5. 123 Md Rasel et al .: Islamic Banking and Finance in Bangladesh: Potential, Challenges and Future Development in the case of deposits, Islami Bank Bangladesh Ltd. attained the highest share in investments which was 36.38% at the end of the quarter April-June 2016, (chart-3). The share of investments made by other Islamic banks included EXIM Bank Ltd. (13.09%), First Security Islami Bank Ltd (13.05%), Al Arafah Islami Bank Ltd. (11.85%), Social Islami Bank Ltd (9.58%), Shahjalal Islami Bank (7.02%), Union Bank (3.80%), Islami banking branches (2.87%), Islami banking windows (1.76%) and ICB Islami Bank Ltd (0.59%) [27]. 4.3. Present Status of Sector-Wise Investments After analyzing the sector-wise investment, it can be observed that investment in the MSME (Micro, Small and Medium Enterprises) sector was the highest among all sectors which stood at 29.49% (Figure 3) at the end of the quarter April-June 2016. The next position was occupied by Business & Trade sector (27.00%) followed by Industrial sector (23.92%), others (8.77%), Real Estate (7.08%), Transportation (1.53%), Agriculture (1.46%), Electricity, Gas and Water supply (0.65%) and Poverty Alleviation (0.10%) [27]. 4.4. Present Status of Mode-Wise Investments The analysis of mode-wise investment revealed that the highest investments was made through Bai-Murabaha mode (43.67%) at the end of the quarter April-June 2016, (Figure 4) followed by Bai-Muajjal (25.17%), HPSM (15.56%), Ijara & Ijara-bil-Bai (7.38%), others (3.97%), Musharaka (1.51%), Quard with Security (1.27%), Bai-Salam (0.88%), Mudaraba (0.35%) and Bai-Istisna (0.30%) [27]. Figure 3. Sector-wise Investment made by Islamic Banks (June 2016). Figure 4. Distribution of mode-wise investment of Islamic Banks (June 2016).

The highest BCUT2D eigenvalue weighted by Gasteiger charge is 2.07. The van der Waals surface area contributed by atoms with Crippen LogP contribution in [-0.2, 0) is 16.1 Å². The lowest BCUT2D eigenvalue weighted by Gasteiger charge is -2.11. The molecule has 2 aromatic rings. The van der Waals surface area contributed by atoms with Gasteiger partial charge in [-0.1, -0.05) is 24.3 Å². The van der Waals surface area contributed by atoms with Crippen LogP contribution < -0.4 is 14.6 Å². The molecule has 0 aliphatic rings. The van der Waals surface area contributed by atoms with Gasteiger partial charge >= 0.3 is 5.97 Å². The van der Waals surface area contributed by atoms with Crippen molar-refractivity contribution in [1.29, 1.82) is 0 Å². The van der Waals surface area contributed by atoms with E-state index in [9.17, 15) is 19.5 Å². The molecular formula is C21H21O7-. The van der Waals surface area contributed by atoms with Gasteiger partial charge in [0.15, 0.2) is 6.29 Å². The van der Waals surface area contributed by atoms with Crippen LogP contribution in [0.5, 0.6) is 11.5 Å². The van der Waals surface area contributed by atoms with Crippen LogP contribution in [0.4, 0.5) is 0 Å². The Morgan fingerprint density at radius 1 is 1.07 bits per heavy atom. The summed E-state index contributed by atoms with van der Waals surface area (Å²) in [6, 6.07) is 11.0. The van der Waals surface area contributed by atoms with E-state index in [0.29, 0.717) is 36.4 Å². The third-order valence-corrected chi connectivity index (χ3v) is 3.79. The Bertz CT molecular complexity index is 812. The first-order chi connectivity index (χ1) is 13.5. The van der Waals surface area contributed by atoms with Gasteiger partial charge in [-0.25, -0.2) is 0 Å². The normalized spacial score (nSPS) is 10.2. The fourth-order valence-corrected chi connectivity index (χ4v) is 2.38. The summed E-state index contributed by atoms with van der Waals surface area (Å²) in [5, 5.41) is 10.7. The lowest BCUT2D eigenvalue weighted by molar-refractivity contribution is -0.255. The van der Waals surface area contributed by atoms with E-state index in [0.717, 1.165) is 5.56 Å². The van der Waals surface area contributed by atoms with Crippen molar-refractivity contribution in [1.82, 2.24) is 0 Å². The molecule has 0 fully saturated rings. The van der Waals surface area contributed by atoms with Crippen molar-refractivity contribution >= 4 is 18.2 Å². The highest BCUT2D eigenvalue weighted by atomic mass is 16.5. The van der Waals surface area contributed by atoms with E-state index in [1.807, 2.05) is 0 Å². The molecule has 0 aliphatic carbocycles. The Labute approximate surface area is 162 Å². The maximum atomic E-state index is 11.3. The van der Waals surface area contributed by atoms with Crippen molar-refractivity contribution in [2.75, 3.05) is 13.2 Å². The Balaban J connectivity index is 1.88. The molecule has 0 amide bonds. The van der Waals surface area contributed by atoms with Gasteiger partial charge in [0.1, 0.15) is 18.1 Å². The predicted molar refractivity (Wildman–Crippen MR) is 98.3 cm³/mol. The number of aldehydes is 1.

6. American Journal of Business , Economics and Management 2018; 6(4): 119-126 4.5. Present Status of Liquidity Situation At the end of the quarter April-June 2016, surplus liquidity in the Islamic banking sector stood at Tk.10122.30 crores which was higher by Tk.558.41 crores or by 5.84% and lower by Tk. 2278.39 crores or by 18.37% than the last quarter and the same quarter of the previous year respectively. The surplus liquidity of 8 Islamic banks, Islamic banking branches of conventional banks and Islamic windows of 7 conventional banks stood at Tk. 8793.96 crores, Tk. 1062.50 crores and Tk. 265.83 crores respectively [27]. Actually, Islamic banks in Bangladesh have been facing excess liquidity problem since long as they could not invest in Government Treasury Bills and Bonds because of the very interest-bearing nature of those monetary instruments. For this, the amount of surplus liquidity of most of the Islamic banks is increasing day by day which have been affecting their net profit and increasing the cost of fund. The share of total excess liquidity of Islamic banks accounted for 8.23% among all banks [27]. 5. Challenges of Islamic Banking and Finance in Bangladesh Islamic banking always requires a strong Islamic banking regulatory framework, a team of Islamic banking and finance experts, Islamic law scholars, Islamic capital market and government support for doing its operation easily and sustainably [30]. But the proper environment is not available in the country due to political instability, misconducting Islamic banking instruments, and low awareness of people. Since it is based on interest free mechanism so it faces problem in short term investment. Not only that it is sometimes accepts deposit from customer on a fixed return basis. Islamic banking of Bangladesh invested about 60-70% investment in mark-up basis. Sometimes ideal mode of investment is absent. There are some major problems which facing frequently by the Islamic banking sectors like lack of Islamic money market, lack of suitable long-term assets, shortage of supportive and link institutions, weak linkage with foreign banks, long-term Financing, lack of Separate law, lack of available Islamic money market instruments, predominance of Murabaha, Bai-muajjal and Ijara financing, small share of financing in social sectors [31], lack of government project financing [28], lack of Islamic insurance companies [32], lack of skilled manpower [10], and lack of Islamic financial literacy program [6]. 6. Future of Islamic Banking in Bangladesh A sustainable future Islamic banking requires a potential team of Islamic bankers, Islamic law scholars, sustainable Islamic banking framework, regulatory body and strong Islamic Shariah based capital market. Review of the 124 problems of Islamic banking in general and Islamic banks of Bangladesh in particular poses a challenging feature for the promotion and survival of Islamic banks in Bangladesh. It requires re-organization of the whole financial system, Islamic banking philosophy, and new banking philosophy for the Islamic Banks [26]. Islamic banking also requires the following policies for proper implementation of Islamic banks. 1. Pacing for distributional efficiency and the Islamic bank can be selective in choosing clients for financing under PLS modes [33]. 2. Modern banking Policies and practices: Islamic banks, with a view to facing the growing competition either fellow-Islamic banks or the conventional banks which have launched Islamic banking practices, will have to adapts their functioning in line with modern business practices, though improvement and expansion of the range of dealing in the banking sector [31]. 3. Government should think actively for the promotion of Islamic banking in Bangladesh considering its prodevelopment role [9]. Bangladesh Bank should develop some Islamic Monetary and Saving instruments and create separate window for transactions with the Islamic banks and a full-fledged Islamic banking Department for analyzing, supervising, monitoring and guiding purpose, thereby facilitating Islamic banks for their smooth development in Bangladesh [34]. 4. Inter-Islamic bank co-operation and perspective plan should be ensured. New banking philosophy for the Islamic Banks for reducing gap between the standards and actual practice of Islamic banks in Bangladesh [7]. 5. Banking policies and practices should be modernized [35]. 7. Conclusion Islamic banks can provide efficient banking services to the nation if they are supported with appropriate banking laws, and regulations. This will help them introducing PLS modes of operations, which are very much conducive to economic development. It would be better if Islamic banks had the opportunity to work as a sole system in an economy. That would provide Islamic banking system to fully utilize its potentials. Studies show that Islamic banks cannot operate with its full efficiency level if it operates under a conventional banking framework, their efficiency goes down in a number of dimensions. Islamic banking has been thriving in the vibrantly growing Bangladesh economy with avid participation of the Islamic banks in the financial inclusion campaign. As Shariah is the backbone of the Islamic banking industry, a comprehensive Islamic legal infrastructure with clear ground and commitment is necessary to help expedite Islamic financial industry to spur as it intended for ensuring human welfare. The Islamic banking sector of Bangladesh, due to popular support and market demand continued to grow at a rapid pace which is reflected by the increasing branch